Many nearby otherwise normal main sequence stars have far-IR excesses attributable to orbiting circumstellar grains. It is clear that the grains must be second-generation grains released from larger parent bodies such as asteroids or comets because the grain lifetimes are much shorter than the system ages. In the well-known prototypes alpha Lyr, alpha Piscis Australis, beta Pictoris and epsilon Eridani, the circumstellar disks appear to be comparable in scale to the Kuiper Belt of our solar system and to contain relatively empty central regions with sizes similar to the planetary zone of our system. We present new models for the 4 prototype disks and 6 other systems using the best available information on the far-IR angular sizes plus spectral energy distributions from IRAS and other photometric data. Our analyses of the source sizes include convolution of source models with IRAS diffraction functions and detector spatial response maps. The general trends seen in the prototypes extend to the fainter systems: grains smaller than 100 mu m lying a few 10s to 100s of AU from the central stars, with optical depths more than 10(2) times that of our system's zodiacal cloud, and with deficits of warm emission implying significant central low-density regions.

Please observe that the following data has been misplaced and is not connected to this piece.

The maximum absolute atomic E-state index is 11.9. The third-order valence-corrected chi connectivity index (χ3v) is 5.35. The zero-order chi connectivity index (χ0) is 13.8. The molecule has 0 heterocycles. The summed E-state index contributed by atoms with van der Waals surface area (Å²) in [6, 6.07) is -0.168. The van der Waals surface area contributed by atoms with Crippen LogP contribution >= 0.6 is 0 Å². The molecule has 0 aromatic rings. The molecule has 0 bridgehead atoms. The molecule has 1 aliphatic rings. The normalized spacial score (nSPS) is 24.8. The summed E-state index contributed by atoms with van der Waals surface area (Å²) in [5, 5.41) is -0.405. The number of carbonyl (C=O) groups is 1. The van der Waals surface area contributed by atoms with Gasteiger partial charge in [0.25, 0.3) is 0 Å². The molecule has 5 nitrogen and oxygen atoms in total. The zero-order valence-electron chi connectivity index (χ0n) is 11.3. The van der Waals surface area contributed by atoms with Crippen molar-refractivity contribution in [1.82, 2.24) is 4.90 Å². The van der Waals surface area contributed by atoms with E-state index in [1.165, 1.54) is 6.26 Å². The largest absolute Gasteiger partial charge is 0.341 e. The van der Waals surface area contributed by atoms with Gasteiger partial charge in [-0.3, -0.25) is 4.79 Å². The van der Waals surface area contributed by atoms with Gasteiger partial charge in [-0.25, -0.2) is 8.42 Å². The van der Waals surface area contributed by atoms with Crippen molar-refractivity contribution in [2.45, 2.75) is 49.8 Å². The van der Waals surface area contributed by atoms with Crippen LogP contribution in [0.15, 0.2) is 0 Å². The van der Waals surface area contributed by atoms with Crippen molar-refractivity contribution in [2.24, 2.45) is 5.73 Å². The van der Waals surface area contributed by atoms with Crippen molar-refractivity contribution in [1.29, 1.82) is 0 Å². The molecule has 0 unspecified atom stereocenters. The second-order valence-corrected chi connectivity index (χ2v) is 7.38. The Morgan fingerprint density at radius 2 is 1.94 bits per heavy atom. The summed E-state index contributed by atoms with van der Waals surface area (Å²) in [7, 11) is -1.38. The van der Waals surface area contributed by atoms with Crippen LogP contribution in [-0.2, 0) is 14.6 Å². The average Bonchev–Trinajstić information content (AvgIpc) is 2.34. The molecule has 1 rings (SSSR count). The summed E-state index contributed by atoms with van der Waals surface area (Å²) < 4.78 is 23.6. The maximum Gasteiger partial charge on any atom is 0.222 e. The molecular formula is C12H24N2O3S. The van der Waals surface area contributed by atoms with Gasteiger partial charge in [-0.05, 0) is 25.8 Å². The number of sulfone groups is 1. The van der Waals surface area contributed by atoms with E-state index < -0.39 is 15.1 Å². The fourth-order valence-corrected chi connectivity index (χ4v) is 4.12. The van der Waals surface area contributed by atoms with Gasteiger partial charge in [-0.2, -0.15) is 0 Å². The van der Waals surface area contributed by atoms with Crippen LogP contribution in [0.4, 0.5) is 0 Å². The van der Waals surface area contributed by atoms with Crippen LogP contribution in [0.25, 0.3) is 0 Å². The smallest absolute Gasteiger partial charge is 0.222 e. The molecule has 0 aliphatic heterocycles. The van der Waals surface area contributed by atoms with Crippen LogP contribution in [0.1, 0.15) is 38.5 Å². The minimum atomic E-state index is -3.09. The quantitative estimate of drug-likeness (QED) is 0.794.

American Astronomical Society Meeting Abstracts #192
- Pub Date:
- May 1998